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Funk - Released July 12, 1971 | Westbound Records Inc.
It starts with a crackle of feedback shooting from speaker to speaker and a voice intoning, "Mother Earth is pregnant for the third time, for y'all have knocked her up" and talking about rising "above it all or drown in my own sh*t." This could only have been utterly bizarre back in 1971 and it's no less so decades later; though the Mothership was well on its way already, Maggot Brain really helped it take off. The instrumental title track is the key reason to listen, specifically for Eddie Hazel's lengthy, mind-melting solo. George Clinton famously told Hazel to play "like your momma had just died," and the resulting evocation of melancholy and sorrow doesn't merely rival Jimi Hendrix's work, but arguably bests a lot of it. Accompanied by another softer guitar figure providing gentle rhythm for the piece, the end result is simply fantastic, an emotional apocalypse of sound. Maggot Brain is bookended by another long number, "Wars of Armageddon," a full-on jam from the band looping in freedom chants and airport-departure announcements to the freak-out. In between are a number of short pieces, finding the collective merrily cooking up some funky stew of the slow and smoky variety. There are folky blues and gospel testifying on "Can You Get to That" (one listen and a lot of Primal Scream's mid-'90s career is instantly explained) and wry but warm reflections on interracial love on "You and Your Folks, Me and My Folks," its drum hits distorted to give a weird electronic edge to the results. "Super Stupid" is a particular killer, pounding drums and snarling guitar laying down the boogie hard and hot, while "Hit It and Quit It" has a great chorus and Bernie Worrell getting in a fun keyboard solo to boot. © Ned Raggett /TiVo
Funk - Released February 24, 1970 | Westbound Records Inc.
Funkadelic's self-titled 1970 debut is one of the group's best early- to mid-'70s albums. Not only is it laden with great songs -- "I'll Bet You" and "I Got a Thing..." are obvious highlights -- but it retains perhaps a greater sense of classic '60s soul and R&B than any successive George Clinton-affiliated album. Recording for the Detroit-based Westbound label, at the time Funkadelic were in the same boat as psychedelic soul groups such as the Temptations, who had just recorded their landmark Cloud Nine album across town at Motown, and other similar groups. Yet no group had managed to effectively balance big, gnarly rock guitars with crooning, heartfelt soul at this point in time quite like Funkadelic. Clinton's songs are essentially conventional soul songs in the spirit of Motown or Stax -- steady rhythms, dense arrangements, choruses of vocals -- but with a loud, overdriven, fuzzy guitar lurking high in the mix. And when Clinton's songs went into their chaotic moments of jamming, there was no mistaking the Hendrix influence. Furthermore, Clinton's half-quirky, half-trippy ad libs during "Mommy, What's a Funkadelic?" and "What Is Soul" can be mistaken for no one else -- they're pure-cut P-Funk. Successive albums portray Funkadelic drifting further toward rock, funk, and eventually disco, especially once Bernie Worrell began playing a larger role in the group. Never again would the band be this attuned to its '60s roots, making self-titled release a revealing and unique record that's certainly not short on significance, clearly marking the crossroads between '60s soul and '70s funk. © Jason Birchmeier /TiVo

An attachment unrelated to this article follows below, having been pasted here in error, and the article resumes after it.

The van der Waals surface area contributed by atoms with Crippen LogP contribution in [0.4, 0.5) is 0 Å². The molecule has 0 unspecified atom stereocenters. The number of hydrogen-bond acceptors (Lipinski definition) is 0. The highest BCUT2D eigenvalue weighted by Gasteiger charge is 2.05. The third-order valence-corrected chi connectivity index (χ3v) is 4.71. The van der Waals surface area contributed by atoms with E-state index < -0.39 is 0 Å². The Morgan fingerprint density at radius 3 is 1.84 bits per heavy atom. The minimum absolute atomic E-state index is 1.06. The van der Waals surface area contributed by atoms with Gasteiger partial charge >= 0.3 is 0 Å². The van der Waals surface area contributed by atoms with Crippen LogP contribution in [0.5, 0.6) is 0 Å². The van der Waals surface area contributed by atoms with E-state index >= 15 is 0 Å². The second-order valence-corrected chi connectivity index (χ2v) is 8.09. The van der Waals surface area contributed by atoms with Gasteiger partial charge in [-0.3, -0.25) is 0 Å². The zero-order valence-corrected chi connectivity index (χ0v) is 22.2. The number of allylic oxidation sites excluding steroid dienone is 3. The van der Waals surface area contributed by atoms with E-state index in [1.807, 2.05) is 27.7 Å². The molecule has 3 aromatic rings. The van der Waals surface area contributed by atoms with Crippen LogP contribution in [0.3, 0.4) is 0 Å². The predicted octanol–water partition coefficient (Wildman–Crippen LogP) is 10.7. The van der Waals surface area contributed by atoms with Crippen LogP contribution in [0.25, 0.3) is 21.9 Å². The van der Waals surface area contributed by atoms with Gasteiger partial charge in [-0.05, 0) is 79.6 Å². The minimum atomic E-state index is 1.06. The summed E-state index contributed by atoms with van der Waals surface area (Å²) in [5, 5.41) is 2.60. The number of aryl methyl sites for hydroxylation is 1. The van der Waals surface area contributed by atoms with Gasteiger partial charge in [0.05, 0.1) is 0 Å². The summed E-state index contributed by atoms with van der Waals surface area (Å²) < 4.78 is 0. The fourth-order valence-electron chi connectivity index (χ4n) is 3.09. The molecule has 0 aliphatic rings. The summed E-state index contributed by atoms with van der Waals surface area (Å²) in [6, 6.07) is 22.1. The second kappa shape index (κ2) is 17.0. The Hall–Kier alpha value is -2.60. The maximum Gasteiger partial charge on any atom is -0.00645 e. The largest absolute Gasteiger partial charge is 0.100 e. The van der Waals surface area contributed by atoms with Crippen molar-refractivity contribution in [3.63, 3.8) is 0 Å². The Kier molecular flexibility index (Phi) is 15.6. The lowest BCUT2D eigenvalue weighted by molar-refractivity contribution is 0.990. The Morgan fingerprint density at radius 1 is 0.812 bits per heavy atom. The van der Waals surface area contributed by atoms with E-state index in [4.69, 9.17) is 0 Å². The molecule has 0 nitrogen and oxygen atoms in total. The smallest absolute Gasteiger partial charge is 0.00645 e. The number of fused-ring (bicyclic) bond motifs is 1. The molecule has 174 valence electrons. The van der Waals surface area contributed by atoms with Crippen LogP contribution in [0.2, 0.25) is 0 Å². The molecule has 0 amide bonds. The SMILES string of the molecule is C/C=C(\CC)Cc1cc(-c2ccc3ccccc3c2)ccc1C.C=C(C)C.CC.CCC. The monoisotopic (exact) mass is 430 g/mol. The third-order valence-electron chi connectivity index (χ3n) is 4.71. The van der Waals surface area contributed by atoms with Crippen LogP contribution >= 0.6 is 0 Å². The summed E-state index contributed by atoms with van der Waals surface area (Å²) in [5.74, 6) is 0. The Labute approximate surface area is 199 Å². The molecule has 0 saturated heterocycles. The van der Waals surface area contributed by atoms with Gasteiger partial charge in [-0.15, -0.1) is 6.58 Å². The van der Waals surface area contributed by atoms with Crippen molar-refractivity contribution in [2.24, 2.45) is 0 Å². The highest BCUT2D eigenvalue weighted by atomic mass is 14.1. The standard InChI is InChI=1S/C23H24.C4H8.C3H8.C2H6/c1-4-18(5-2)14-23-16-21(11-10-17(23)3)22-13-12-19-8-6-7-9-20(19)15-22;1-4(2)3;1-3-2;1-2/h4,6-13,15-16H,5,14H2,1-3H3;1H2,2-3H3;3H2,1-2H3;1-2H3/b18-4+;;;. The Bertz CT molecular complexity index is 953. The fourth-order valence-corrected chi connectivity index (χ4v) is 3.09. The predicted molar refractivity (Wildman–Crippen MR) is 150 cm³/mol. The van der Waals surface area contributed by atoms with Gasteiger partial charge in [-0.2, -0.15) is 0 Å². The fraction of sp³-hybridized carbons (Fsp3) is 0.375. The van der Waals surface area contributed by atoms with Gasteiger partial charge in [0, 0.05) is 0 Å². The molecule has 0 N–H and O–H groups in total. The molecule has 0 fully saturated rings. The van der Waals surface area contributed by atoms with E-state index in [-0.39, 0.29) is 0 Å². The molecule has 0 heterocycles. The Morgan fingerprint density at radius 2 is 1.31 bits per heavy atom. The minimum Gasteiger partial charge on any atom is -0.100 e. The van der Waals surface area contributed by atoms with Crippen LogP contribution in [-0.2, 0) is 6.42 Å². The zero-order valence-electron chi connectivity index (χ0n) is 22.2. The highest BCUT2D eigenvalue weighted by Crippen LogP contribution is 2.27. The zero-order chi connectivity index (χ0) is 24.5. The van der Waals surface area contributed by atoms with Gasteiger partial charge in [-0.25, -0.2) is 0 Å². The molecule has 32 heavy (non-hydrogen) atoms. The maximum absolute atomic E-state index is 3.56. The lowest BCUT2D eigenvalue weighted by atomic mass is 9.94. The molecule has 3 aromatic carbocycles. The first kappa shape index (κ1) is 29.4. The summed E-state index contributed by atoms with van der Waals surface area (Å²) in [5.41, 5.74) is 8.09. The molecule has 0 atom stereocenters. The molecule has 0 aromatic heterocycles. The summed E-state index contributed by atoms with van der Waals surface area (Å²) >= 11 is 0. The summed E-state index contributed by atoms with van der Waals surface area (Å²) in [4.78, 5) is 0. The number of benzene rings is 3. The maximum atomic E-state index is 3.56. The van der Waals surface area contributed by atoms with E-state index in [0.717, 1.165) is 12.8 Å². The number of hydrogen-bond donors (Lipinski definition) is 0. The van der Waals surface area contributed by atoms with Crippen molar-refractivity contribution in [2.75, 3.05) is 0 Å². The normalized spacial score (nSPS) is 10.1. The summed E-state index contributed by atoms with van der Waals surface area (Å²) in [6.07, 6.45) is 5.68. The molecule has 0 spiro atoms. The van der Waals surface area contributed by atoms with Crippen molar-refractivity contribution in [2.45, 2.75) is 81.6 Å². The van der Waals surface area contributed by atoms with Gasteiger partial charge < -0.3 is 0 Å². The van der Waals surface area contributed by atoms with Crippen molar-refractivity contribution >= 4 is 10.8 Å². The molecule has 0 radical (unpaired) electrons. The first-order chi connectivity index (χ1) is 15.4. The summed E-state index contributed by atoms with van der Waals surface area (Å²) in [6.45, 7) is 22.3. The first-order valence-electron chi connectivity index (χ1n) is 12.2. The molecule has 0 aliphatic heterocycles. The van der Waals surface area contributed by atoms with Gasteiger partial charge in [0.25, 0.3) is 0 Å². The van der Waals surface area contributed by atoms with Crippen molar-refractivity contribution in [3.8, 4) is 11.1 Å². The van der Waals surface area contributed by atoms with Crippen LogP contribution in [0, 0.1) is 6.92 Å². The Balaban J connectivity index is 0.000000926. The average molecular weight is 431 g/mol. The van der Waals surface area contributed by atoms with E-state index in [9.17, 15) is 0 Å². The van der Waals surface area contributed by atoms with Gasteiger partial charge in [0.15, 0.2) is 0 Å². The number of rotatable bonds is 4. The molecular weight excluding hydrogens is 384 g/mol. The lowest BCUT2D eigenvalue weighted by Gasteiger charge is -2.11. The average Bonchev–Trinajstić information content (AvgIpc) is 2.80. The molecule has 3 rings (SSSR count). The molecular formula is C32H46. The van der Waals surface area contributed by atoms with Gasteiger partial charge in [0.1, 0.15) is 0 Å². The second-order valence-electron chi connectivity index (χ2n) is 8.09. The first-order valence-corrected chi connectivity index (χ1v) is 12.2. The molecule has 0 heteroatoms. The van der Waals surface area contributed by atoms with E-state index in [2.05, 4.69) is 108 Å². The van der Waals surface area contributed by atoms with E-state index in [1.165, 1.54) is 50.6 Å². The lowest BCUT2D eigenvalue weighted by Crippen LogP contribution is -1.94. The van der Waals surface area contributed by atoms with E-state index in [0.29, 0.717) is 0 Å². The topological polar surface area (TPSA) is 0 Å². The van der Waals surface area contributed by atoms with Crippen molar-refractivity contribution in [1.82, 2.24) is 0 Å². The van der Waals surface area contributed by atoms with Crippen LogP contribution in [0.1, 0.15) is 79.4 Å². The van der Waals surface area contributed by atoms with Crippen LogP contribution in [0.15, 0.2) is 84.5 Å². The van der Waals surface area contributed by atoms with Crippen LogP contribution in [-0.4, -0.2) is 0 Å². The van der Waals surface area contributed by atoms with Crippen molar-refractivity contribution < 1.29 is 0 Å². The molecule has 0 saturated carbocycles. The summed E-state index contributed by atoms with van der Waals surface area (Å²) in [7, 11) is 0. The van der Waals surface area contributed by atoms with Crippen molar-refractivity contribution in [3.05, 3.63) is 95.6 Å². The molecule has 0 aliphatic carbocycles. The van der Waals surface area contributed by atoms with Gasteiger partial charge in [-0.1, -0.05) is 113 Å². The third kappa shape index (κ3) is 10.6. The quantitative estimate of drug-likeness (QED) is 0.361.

Funk - Released July 1, 1970 | Westbound Records Inc.
It's one of the best titles in modern musical history, for song and for album, and as a call to arms mentally and physically the promise of funk was never so perfectly stated. If it were just a title then there'd be little more to say, but happily, Free Your Mind lives up to it throughout as another example of Funkadelic getting busy and taking everyone with it. The title track itself kicks things off with rumbling industrial noises and space alien sound effects, before a call-and-response chant between deep and chirpy voices brings the concept to full life. As the response voices say, "The kingdom of heaven is within!" The low and dirty groove rumbles along for ten minutes of dark fun, with Bernie Worrell turning in a great keyboard solo toward the end -- listening to it, one gets the feeling that if Can were this naturally funky, they'd end up sounding like this. From there the band makes its way through a total of six songs, ranging from the good to astoundingly great. "Funky Dollar Bill" is the other standout track from the proceedings, with a great, throw-it-down chorus and rhythm and a sharp, cutting lyric that's as good to think about as it is to sing out loud. The closing "Eulogy and Light," meanwhile, predates Prince with its backward masking and somewhat altered version of the Lord's Prayer and Psalm 23. At other points, even if the song is a little more straightforward, there's something worthwhile about it, like the random stereo panning and Eddie Hazel's insane guitar soloing on "I Wanna Know If It's Good for You," with more zoned and stoned keyboard work from Worrell to top things off. The amount of drugs going down for these sessions in particular must have been notable, but the end results make it worthy. © Ned Raggett /TiVo
Funk - Released May 22, 1972 | Westbound Records Inc.